As I experienced with my first car, used cars can be less reliable. If something breaks, you are the one stuck paying for the repair unless you have some sort of extended warranty for a used car. 

Plus, you have to spend the time taking it to the shop, coordinating the repairs, and picking it up again. 

Financing More Expensive 

Used cars are more expensive to finance if you are not paying cash. For example, a used car auto loan may be a few percentage points higher than a new car auto loan. 

To give you an idea of the increased cost, if you had a $20,000 auto loan at 2.5% versus 5%, the payment would be $355 for the 2.5% rate and $377 for the 5% rate.  

Repairs May Be More Costly

Since new cars are often covered by a warranty, repairs may be more costly on a used car. Also, if the mechanic is not sure what is wrong, you may go through a series of repairs, which all cost money, before finding the one that really fixes it. 

Harder to Find What You Want

My struggle has always been finding exactly what I want in a used car. I have a former colleague who was phenomenal at finding slightly used cars in great condition, but it took a considerable amount of time and effort. 

Since many cars come in different trims, you may be after a particular trim that is hard to find. Then, factor in a color you want. On top of that, there may be additional features you desire. Good luck finding the used car with everything you want.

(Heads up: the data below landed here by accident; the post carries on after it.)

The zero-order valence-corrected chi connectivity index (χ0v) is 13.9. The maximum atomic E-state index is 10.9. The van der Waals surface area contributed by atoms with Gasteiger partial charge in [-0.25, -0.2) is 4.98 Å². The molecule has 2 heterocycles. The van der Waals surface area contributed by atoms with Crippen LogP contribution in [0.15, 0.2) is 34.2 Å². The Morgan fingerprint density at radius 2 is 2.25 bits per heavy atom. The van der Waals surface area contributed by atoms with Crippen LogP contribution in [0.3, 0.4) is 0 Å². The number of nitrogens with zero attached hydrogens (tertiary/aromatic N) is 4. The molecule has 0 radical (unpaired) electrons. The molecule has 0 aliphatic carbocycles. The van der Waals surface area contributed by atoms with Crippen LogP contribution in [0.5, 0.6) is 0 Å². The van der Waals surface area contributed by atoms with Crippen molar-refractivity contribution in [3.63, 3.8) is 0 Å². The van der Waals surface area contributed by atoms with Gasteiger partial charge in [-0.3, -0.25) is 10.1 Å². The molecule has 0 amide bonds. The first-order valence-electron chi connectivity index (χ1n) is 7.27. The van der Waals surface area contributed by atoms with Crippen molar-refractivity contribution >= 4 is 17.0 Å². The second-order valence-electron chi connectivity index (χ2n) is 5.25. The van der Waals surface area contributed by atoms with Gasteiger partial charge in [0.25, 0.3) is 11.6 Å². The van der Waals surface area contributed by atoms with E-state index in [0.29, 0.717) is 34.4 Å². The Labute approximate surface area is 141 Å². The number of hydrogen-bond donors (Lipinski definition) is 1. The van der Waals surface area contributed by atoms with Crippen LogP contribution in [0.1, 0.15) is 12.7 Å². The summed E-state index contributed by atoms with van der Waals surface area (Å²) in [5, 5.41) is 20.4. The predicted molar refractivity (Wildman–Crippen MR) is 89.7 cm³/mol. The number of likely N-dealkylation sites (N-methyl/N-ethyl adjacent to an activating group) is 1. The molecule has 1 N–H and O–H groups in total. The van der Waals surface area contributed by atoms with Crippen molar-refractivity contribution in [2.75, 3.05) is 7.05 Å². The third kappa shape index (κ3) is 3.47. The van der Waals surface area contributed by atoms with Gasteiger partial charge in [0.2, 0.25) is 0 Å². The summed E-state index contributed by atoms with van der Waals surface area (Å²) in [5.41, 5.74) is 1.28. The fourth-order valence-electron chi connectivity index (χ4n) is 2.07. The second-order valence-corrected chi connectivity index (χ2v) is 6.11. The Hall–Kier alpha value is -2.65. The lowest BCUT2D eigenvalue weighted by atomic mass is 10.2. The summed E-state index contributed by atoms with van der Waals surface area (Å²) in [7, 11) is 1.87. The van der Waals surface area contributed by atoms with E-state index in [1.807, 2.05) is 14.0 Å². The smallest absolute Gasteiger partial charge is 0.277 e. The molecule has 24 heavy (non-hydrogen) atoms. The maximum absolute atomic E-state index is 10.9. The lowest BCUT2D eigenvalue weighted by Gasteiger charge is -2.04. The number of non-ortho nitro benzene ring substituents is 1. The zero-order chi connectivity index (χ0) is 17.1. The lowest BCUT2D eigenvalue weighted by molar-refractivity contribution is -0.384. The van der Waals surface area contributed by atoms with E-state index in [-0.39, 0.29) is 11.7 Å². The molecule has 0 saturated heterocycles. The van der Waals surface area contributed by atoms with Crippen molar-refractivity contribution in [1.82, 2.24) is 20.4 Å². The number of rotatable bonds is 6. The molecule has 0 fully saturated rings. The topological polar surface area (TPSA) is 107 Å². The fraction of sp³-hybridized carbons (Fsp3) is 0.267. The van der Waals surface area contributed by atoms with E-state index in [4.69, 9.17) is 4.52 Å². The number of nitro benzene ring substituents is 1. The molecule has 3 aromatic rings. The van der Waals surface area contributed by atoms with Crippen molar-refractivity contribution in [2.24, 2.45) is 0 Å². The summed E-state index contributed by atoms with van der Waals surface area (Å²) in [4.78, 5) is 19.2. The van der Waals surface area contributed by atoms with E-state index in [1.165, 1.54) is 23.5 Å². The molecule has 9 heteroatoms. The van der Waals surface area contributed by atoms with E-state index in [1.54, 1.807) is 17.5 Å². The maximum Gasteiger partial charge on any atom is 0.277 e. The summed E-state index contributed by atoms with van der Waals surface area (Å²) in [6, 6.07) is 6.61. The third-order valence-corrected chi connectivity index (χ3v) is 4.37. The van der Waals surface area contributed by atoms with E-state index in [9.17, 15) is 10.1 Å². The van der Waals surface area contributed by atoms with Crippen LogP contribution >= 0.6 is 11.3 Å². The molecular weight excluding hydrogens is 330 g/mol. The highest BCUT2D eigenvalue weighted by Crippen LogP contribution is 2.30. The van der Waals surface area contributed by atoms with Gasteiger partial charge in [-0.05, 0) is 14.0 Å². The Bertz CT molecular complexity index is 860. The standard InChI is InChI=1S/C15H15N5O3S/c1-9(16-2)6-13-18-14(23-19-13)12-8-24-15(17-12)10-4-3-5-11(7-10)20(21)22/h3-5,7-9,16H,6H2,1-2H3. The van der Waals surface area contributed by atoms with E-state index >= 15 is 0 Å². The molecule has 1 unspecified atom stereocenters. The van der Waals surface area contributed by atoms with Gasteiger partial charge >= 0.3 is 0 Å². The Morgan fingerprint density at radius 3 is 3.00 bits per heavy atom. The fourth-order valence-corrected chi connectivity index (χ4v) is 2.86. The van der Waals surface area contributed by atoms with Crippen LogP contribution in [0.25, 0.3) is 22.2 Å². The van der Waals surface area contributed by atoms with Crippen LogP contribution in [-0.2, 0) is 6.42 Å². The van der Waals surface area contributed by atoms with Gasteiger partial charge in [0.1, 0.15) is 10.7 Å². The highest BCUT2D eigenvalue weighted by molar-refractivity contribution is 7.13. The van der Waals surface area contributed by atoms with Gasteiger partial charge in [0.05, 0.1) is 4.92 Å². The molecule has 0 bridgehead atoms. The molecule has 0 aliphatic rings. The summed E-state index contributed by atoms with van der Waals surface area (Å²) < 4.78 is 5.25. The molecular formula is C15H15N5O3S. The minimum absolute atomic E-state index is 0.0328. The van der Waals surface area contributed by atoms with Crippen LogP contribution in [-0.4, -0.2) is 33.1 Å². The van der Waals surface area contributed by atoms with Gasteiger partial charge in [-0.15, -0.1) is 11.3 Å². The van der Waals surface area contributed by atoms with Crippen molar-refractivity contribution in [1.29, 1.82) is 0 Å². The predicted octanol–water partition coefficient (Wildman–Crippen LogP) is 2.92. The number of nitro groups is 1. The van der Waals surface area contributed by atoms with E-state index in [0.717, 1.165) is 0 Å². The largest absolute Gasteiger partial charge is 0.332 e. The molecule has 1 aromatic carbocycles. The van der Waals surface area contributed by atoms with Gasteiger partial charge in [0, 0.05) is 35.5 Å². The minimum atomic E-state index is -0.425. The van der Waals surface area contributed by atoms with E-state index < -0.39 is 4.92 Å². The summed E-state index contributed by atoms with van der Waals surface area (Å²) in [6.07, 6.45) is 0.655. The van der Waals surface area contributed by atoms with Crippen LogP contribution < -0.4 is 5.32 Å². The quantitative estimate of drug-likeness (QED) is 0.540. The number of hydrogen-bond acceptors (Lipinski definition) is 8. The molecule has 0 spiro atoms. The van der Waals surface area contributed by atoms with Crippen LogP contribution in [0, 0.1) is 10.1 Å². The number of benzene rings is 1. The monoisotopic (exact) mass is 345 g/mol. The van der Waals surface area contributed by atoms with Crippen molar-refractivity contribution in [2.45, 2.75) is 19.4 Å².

If you aren’t picky or have the time, perhaps finding the used car you want won’t be too much trouble. 

For others, you may spend a good deal of time scouring the internet for the car you want. Don’t forget to value your time in the search! 

Advantages of Buying a New Car

Fewer Repairs

One of my favorite reasons to buy a new car is that there are usually fewer repairs. Fewer repairs mean fewer last-minute problems that require time away from work or loved ones. It also means less money being spent. 

New Safety Features

This is often an overlooked benefit of buying a new car. Safety features have come a long way in the past few years. 

If one feature could save your life, could it be worth the extra money?